Carter is more conservative than Wall, theologically as well as politically. Wall concedes that, but feels that Carter’s ability to govern and his character are overriding considerations. Wall, who also is a Democratic state committeeman, did not meet Carter until last May. Until then he had been leaning toward Morris Udall.

Prior to coming to the Chicago-based Century, Wall ran unsuccessfully for Congress. He says he has no current aspirations except to see Carter elected. He has talked to Carter about theology, he states, but does not regard himself as a religious adviser.

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Mandates For Ministry

What qualities are American and Canadian church people looking for in their young ministers and priests?

To find the answers, the Association of Theological Schools in the United States and Canada sponsored a three-year research project costing more than $500,000 (financed mostly by Lilly Endowment and carried out by the Youth Research Center of Minneapolis). More than 5,000 persons in forty-seven denominations were surveyed after research among 3,200 others established criteria and categories.

The results show that humility (willingness to serve without regard for acclaim), honesty (personal integrity, the ability to honor commitments by carrying out promises despite pressures to compromise), and Christian example are the most sought-after qualities. Particular pastoral skills rank fourth.

Traits criticized most: catering to self-serving motives while avoiding intimacy and repelling people with a critical, demeaning, and insensitive attitude; indulging in illicit sex and other actions that irritate, shock, or offend; and evidencing emotional immaturity, insecurity, and insensitivity when buffeted by the demands and pressures of the job.

The analysis will help in preparing seminarians for the ministry, says project director David Schuller.

John 3:16

A preacher widely known as John 3:16 Cook ran into some trouble in St. Petersburg, Florida, one afternoon last month. Cook, 43, who bills himself as the reformist model for drunken derelicts and drug addicts, was charged with drunken driving after his silver 1975 El Dorado Cadillac plowed through two service stations, mowed down five gas pumps, and smashed two other cars. The roof of one station caved in, and a fire broke out.

One witness who barely missed being hit exclaimed: “He was coming like the devil.” A police spokesman said it took three officers to wrestle the uninjured Cook to the floor of an emergency room so that blood samples could be taken. The ruckus reverberated throughout the hospital halls.

Cook has been featured in television and newspaper profiles since his up-from-the-gutter conversion in 1969, and he has headed up a number of rescue missions. Asked how the charges will affect his skid-row ministry, he replied: “I’ll always be in God’s business.”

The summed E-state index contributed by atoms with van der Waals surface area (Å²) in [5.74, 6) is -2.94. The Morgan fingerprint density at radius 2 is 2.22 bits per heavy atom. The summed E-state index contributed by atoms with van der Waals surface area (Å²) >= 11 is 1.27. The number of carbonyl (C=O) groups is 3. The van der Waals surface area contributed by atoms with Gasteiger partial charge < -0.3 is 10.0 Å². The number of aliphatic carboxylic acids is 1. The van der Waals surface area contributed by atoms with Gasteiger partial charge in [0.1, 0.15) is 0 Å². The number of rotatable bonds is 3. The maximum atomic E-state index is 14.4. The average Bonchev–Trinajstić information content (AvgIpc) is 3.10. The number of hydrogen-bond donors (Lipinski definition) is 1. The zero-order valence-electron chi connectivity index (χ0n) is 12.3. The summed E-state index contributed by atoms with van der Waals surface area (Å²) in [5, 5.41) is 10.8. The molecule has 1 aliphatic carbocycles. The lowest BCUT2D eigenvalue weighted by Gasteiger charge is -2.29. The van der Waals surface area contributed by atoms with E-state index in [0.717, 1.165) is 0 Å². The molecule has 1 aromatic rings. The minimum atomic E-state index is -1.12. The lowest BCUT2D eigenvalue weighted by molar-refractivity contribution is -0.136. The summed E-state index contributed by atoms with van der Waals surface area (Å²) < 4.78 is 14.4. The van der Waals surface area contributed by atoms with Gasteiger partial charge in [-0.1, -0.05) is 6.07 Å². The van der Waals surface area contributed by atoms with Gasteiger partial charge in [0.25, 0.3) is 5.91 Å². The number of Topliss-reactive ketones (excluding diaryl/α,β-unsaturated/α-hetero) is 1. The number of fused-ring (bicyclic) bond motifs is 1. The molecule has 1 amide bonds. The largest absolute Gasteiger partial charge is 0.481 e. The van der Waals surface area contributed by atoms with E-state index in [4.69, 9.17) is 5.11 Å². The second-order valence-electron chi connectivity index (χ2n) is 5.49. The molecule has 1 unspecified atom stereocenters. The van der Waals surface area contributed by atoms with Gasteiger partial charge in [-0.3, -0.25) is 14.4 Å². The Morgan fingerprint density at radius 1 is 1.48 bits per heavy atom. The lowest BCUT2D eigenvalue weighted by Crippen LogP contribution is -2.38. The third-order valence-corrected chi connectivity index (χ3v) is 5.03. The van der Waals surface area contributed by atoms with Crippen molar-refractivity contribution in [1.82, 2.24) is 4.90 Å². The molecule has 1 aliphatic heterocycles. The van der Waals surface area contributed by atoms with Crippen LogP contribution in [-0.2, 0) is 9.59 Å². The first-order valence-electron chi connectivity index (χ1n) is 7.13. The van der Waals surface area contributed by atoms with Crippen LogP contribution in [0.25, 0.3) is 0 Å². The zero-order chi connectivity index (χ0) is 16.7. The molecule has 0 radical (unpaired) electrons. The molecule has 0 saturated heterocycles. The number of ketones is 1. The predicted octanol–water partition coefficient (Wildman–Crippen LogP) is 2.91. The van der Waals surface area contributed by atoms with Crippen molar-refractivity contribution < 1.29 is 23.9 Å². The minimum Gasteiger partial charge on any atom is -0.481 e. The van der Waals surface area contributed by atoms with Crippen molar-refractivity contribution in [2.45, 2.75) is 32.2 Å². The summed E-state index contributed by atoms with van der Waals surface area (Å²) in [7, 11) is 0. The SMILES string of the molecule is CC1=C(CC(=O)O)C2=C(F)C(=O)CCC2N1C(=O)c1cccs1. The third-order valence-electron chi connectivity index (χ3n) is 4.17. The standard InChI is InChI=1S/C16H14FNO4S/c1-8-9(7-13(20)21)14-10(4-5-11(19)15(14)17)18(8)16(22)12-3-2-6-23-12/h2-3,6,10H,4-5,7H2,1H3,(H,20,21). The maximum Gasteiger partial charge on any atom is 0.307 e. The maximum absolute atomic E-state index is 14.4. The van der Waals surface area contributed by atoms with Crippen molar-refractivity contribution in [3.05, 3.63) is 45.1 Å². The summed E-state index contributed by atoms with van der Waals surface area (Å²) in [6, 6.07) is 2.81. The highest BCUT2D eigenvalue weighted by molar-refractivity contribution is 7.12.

Danger Zone

Eunice Diment, 37, of Dorset, England, a member of Wycliffe Bible Translators, was still being held by Muslim insurgents in the southern Philippines late last month. She was kidnapped on February 28 while making a boat trip with her Filipino landlord. The Muslims were demanding $26,000 and the release of two political prisoners for her safe return. Sources said she had been seen since her capture and was well. She and her partner, Jo Ann Gault of San Diego, had been working among islanders who speak the Bangingi Samal language.

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In a separate incident, a Filipino woman teacher with the Christian and Missionary Alliance was held for $1,800 ransom. And near Zamboanga City, Josue Laviña, the national youth director of the CMA churches in the Philippines, was killed in a bus ambush.


Atheism promoter Madalyn Murray O’Hair told reporters that a rumor that her son Bill, 29, had converted to Christianity was unthinkable. In announcing his candidacy for Congress, the youth had issued a statement widely interpreted as a disavowal of his mother’s atheistic movement, in which he had been a leader. Mrs. O’Hair shrugged it off as a matter of “political expediency.” (Months ago, CHRISTIANITY TODAY learned that one of William Murray’s close friends was active in Campus Crusade for Christ student work and that Murray was attending Christian meetings, ostensibly to do research for his mother’s organization.)

Mrs. O’Hair also has had to contend with other woes on the home front. Her estranged husband Richard was given temporary possession of the couple’s property. Everything, she lamented, is in Richard’s name. The society’s property, she said, is worth at least $250,000, and she values a rare book collection on atheist literature at $1.5 million. But what upsets her more is that Richard is reportedly attending a Methodist Church.

For The Record